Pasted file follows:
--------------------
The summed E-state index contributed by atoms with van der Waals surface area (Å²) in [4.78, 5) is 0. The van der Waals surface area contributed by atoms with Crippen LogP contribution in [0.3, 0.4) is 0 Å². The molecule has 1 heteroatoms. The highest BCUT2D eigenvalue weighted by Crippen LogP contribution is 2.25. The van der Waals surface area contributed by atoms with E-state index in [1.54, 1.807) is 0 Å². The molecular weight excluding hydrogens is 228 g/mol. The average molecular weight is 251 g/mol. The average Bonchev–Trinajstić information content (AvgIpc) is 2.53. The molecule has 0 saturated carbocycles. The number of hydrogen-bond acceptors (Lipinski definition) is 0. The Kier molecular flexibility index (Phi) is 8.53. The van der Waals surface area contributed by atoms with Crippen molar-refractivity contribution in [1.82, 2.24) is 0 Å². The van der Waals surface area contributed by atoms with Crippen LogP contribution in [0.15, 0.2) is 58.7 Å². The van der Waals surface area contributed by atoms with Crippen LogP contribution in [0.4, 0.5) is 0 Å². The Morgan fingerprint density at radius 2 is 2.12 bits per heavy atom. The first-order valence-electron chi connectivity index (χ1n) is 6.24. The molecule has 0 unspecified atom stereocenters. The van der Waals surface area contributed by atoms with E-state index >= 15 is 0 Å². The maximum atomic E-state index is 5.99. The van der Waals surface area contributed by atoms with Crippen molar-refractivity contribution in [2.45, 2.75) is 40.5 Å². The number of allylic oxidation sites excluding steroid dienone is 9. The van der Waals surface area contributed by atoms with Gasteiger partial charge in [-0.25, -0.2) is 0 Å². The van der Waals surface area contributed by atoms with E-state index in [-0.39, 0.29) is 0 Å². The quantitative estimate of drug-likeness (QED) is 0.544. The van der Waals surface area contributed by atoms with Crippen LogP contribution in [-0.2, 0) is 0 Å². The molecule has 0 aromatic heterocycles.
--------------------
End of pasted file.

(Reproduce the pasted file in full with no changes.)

The summed E-state index contributed by atoms with van der Waals surface area (Å²) in [4.78, 5) is 0. The van der Waals surface area contributed by atoms with Crippen LogP contribution in [0.3, 0.4) is 0 Å². The molecule has 1 heteroatoms. The highest BCUT2D eigenvalue weighted by Crippen LogP contribution is 2.25. The van der Waals surface area contributed by atoms with E-state index in [1.54, 1.807) is 0 Å². The molecular weight excluding hydrogens is 228 g/mol. The average molecular weight is 251 g/mol. The average Bonchev–Trinajstić information content (AvgIpc) is 2.53. The molecule has 0 saturated carbocycles. The number of hydrogen-bond acceptors (Lipinski definition) is 0. The Kier molecular flexibility index (Phi) is 8.53. The van der Waals surface area contributed by atoms with Crippen molar-refractivity contribution in [1.82, 2.24) is 0 Å². The van der Waals surface area contributed by atoms with Crippen LogP contribution in [0.15, 0.2) is 58.7 Å². The van der Waals surface area contributed by atoms with Crippen LogP contribution in [0.4, 0.5) is 0 Å². The Morgan fingerprint density at radius 2 is 2.12 bits per heavy atom. The first-order valence-electron chi connectivity index (χ1n) is 6.24. The molecule has 0 unspecified atom stereocenters. The van der Waals surface area contributed by atoms with E-state index >= 15 is 0 Å². The maximum atomic E-state index is 5.99. The van der Waals surface area contributed by atoms with Crippen molar-refractivity contribution in [2.45, 2.75) is 40.5 Å². The number of allylic oxidation sites excluding steroid dienone is 9. The van der Waals surface area contributed by atoms with Gasteiger partial charge in [-0.25, -0.2) is 0 Å². The van der Waals surface area contributed by atoms with E-state index in [-0.39, 0.29) is 0 Å². The quantitative estimate of drug-likeness (QED) is 0.544. The van der Waals surface area contributed by atoms with Crippen LogP contribution in [-0.2, 0) is 0 Å². The molecule has 0 aromatic heterocycles.